Most of the houses constructed under the flagship Aasare scheme of the Bharatiya Janata Party government in the villages of Kongawad and Aratti in Navalgund taluk of Dharwad district remain unoccupied. They stretch out in long lines of small yellow boxes baking under the hot April sun. The few that have been occupied have been extended with tin sheets or thatch to form sheds to accommodate a family’s cattle and other belongings. These are villages built to rehabilitate victims of the devastating floods that ravaged several north Karnataka districts in October 2009, claiming 229 lives and reducing thousands of villages to rubble.
“The houses were ready two years after the floods, and it took another year for it to be formally inaugurated,” said Neelappa Jakkanavar, a farmer with two acres, who lives with his wife and three children in his small house. People have not moved in because though pipes have been laid there is no water. For large families the 260-sq.-ft space is insufficient.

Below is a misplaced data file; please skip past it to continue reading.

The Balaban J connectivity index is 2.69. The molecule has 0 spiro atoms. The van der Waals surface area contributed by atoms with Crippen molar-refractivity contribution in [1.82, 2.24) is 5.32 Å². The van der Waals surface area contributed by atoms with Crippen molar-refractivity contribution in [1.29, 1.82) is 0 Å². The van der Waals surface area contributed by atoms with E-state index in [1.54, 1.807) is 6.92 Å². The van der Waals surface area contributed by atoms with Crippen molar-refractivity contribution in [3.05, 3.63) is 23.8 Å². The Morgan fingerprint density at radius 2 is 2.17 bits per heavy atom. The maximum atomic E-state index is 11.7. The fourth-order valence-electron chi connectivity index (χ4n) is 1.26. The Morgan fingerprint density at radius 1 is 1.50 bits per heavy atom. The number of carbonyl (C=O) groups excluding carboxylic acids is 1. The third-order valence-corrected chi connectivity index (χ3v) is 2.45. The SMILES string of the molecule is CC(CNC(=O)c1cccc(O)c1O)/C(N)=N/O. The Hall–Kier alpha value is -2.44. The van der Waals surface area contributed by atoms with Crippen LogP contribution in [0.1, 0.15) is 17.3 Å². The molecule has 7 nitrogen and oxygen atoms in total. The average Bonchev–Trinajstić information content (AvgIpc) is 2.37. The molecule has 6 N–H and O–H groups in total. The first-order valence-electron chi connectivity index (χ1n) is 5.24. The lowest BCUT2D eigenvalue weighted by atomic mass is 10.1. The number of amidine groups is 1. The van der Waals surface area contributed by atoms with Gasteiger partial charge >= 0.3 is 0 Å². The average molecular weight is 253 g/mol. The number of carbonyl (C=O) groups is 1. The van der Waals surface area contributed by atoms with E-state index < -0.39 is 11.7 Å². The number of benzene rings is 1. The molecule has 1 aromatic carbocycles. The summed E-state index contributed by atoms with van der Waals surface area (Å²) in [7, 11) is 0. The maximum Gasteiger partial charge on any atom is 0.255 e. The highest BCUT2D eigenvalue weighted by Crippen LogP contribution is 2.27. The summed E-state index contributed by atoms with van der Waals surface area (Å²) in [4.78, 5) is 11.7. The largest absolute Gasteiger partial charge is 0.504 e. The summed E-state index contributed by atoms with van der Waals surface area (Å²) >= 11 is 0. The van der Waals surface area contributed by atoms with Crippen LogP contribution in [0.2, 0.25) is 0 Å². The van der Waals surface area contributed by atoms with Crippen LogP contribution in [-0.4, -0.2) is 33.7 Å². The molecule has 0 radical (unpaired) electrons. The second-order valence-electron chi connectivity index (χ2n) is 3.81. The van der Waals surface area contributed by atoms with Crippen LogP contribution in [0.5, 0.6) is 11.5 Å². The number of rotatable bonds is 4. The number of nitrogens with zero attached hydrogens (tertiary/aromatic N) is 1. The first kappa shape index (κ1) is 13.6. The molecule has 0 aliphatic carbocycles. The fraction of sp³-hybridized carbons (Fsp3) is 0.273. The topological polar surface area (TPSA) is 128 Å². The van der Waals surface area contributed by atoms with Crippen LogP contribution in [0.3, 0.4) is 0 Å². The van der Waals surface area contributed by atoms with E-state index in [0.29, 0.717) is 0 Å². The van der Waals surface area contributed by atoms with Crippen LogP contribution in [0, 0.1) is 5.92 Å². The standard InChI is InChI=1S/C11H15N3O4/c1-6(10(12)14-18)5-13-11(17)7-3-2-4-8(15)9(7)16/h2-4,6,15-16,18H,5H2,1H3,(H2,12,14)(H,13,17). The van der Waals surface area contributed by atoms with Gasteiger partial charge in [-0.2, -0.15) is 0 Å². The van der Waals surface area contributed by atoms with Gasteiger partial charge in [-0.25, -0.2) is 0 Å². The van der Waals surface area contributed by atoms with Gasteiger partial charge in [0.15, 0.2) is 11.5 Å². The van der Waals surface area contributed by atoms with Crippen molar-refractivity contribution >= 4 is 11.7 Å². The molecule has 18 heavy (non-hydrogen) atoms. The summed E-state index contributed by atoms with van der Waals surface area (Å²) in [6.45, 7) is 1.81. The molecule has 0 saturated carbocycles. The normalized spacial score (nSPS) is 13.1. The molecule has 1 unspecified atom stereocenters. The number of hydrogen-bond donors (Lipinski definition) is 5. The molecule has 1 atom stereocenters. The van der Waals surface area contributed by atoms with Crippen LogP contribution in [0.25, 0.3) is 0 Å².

In Aratti village, Muthappa Dyamappa Madar’s is among a handful of families that have moved in. He evinces little interest in the elections to be held on May 5. In these flood-created villages, it is ironically the impact of drought and the uncertainty of employment that is staring working families in the face. The elections have generated some jobs in an otherwise jobless situation, especially in the semi-urban and urban areas of the district, where parties employ people for campaigning, for anything between Rs. 200 and Rs. 400 with two meals thrown in.
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